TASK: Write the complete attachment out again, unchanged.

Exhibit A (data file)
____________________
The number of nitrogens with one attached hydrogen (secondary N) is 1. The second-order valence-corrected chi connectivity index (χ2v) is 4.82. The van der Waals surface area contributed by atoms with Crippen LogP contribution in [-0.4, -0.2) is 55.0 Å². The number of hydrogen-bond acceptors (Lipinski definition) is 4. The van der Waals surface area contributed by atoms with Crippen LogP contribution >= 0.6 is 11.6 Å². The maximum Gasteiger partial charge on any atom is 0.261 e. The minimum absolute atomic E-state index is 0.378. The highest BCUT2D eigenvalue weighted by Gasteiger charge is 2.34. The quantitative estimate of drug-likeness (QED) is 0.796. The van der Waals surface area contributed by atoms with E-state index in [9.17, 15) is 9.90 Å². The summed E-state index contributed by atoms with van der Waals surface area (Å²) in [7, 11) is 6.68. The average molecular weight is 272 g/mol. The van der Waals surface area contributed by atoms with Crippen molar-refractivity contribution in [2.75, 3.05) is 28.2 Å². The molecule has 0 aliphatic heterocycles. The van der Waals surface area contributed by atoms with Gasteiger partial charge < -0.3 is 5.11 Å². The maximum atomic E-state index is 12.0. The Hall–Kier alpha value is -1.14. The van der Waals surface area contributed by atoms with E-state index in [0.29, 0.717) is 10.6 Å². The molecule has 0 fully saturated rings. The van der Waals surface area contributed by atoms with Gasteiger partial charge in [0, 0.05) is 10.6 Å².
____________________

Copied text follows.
The number of nitrogens with one attached hydrogen (secondary N) is 1. The second-order valence-corrected chi connectivity index (χ2v) is 4.82. The van der Waals surface area contributed by atoms with Crippen LogP contribution in [-0.4, -0.2) is 55.0 Å². The number of hydrogen-bond acceptors (Lipinski definition) is 4. The van der Waals surface area contributed by atoms with Crippen LogP contribution >= 0.6 is 11.6 Å². The maximum Gasteiger partial charge on any atom is 0.261 e. The minimum absolute atomic E-state index is 0.378. The highest BCUT2D eigenvalue weighted by Gasteiger charge is 2.34. The quantitative estimate of drug-likeness (QED) is 0.796. The van der Waals surface area contributed by atoms with E-state index in [9.17, 15) is 9.90 Å². The summed E-state index contributed by atoms with van der Waals surface area (Å²) in [7, 11) is 6.68. The average molecular weight is 272 g/mol. The van der Waals surface area contributed by atoms with Crippen molar-refractivity contribution in [2.75, 3.05) is 28.2 Å². The molecule has 0 aliphatic heterocycles. The van der Waals surface area contributed by atoms with Gasteiger partial charge < -0.3 is 5.11 Å². The maximum atomic E-state index is 12.0. The Hall–Kier alpha value is -1.14. The van der Waals surface area contributed by atoms with E-state index in [0.29, 0.717) is 10.6 Å². The molecule has 0 fully saturated rings. The van der Waals surface area contributed by atoms with Gasteiger partial charge in [0, 0.05) is 10.6 Å².